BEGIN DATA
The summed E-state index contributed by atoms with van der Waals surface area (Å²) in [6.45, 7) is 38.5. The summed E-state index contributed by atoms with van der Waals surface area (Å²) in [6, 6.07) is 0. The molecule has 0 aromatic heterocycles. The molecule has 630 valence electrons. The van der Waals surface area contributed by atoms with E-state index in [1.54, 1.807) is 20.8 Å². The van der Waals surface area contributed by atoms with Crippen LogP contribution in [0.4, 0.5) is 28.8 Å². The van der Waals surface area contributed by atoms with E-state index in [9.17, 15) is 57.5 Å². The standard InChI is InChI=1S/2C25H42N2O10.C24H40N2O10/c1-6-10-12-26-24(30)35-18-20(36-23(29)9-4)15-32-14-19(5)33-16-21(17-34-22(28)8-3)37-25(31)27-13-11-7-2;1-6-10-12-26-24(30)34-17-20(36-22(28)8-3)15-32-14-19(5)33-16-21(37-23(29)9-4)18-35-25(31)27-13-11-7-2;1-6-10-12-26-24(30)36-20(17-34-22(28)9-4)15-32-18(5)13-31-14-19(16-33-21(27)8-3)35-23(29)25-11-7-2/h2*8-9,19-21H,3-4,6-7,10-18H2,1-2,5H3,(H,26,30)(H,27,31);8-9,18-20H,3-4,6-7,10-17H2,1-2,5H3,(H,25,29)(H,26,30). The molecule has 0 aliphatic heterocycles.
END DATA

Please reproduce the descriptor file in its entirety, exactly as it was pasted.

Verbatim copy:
The summed E-state index contributed by atoms with van der Waals surface area (Å²) in [6.45, 7) is 38.5. The summed E-state index contributed by atoms with van der Waals surface area (Å²) in [6, 6.07) is 0. The molecule has 0 aromatic heterocycles. The molecule has 630 valence electrons. The van der Waals surface area contributed by atoms with E-state index in [1.54, 1.807) is 20.8 Å². The van der Waals surface area contributed by atoms with Crippen LogP contribution in [0.4, 0.5) is 28.8 Å². The van der Waals surface area contributed by atoms with E-state index in [9.17, 15) is 57.5 Å². The standard InChI is InChI=1S/2C25H42N2O10.C24H40N2O10/c1-6-10-12-26-24(30)35-18-20(36-23(29)9-4)15-32-14-19(5)33-16-21(17-34-22(28)8-3)37-25(31)27-13-11-7-2;1-6-10-12-26-24(30)34-17-20(36-22(28)8-3)15-32-14-19(5)33-16-21(37-23(29)9-4)18-35-25(31)27-13-11-7-2;1-6-10-12-26-24(30)36-20(17-34-22(28)9-4)15-32-18(5)13-31-14-19(16-33-21(27)8-3)35-23(29)25-11-7-2/h2*8-9,19-21H,3-4,6-7,10-18H2,1-2,5H3,(H,26,30)(H,27,31);8-9,18-20H,3-4,6-7,10-17H2,1-2,5H3,(H,25,29)(H,26,30). The molecule has 0 aliphatic heterocycles.